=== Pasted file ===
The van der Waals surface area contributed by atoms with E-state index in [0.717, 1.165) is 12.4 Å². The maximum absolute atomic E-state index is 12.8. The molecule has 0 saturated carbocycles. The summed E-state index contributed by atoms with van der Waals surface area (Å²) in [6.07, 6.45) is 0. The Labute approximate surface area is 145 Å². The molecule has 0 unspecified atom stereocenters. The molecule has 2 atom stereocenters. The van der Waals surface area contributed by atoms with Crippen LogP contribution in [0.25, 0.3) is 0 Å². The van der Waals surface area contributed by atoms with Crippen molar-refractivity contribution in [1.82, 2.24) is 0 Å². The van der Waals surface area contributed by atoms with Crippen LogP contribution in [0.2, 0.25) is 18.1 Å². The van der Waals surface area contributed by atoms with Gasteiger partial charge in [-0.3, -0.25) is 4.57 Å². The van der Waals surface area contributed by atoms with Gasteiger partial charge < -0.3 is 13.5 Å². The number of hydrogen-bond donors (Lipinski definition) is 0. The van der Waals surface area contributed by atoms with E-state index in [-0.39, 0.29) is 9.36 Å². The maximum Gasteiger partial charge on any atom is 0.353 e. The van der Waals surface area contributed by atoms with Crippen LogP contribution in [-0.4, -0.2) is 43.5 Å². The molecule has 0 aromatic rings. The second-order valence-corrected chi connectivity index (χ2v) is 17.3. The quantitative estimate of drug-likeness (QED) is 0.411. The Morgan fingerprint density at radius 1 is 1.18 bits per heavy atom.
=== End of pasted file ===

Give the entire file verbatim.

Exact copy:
The van der Waals surface area contributed by atoms with E-state index in [0.717, 1.165) is 12.4 Å². The maximum absolute atomic E-state index is 12.8. The molecule has 0 saturated carbocycles. The summed E-state index contributed by atoms with van der Waals surface area (Å²) in [6.07, 6.45) is 0. The Labute approximate surface area is 145 Å². The molecule has 0 unspecified atom stereocenters. The molecule has 2 atom stereocenters. The van der Waals surface area contributed by atoms with Crippen LogP contribution in [0.25, 0.3) is 0 Å². The van der Waals surface area contributed by atoms with Crippen molar-refractivity contribution in [1.82, 2.24) is 0 Å². The van der Waals surface area contributed by atoms with Crippen LogP contribution in [0.2, 0.25) is 18.1 Å². The van der Waals surface area contributed by atoms with Gasteiger partial charge in [-0.3, -0.25) is 4.57 Å². The van der Waals surface area contributed by atoms with Gasteiger partial charge < -0.3 is 13.5 Å². The number of hydrogen-bond donors (Lipinski definition) is 0. The van der Waals surface area contributed by atoms with E-state index in [-0.39, 0.29) is 9.36 Å². The maximum Gasteiger partial charge on any atom is 0.353 e. The van der Waals surface area contributed by atoms with Crippen LogP contribution in [-0.4, -0.2) is 43.5 Å². The molecule has 0 aromatic rings. The second-order valence-corrected chi connectivity index (χ2v) is 17.3. The quantitative estimate of drug-likeness (QED) is 0.411. The Morgan fingerprint density at radius 1 is 1.18 bits per heavy atom.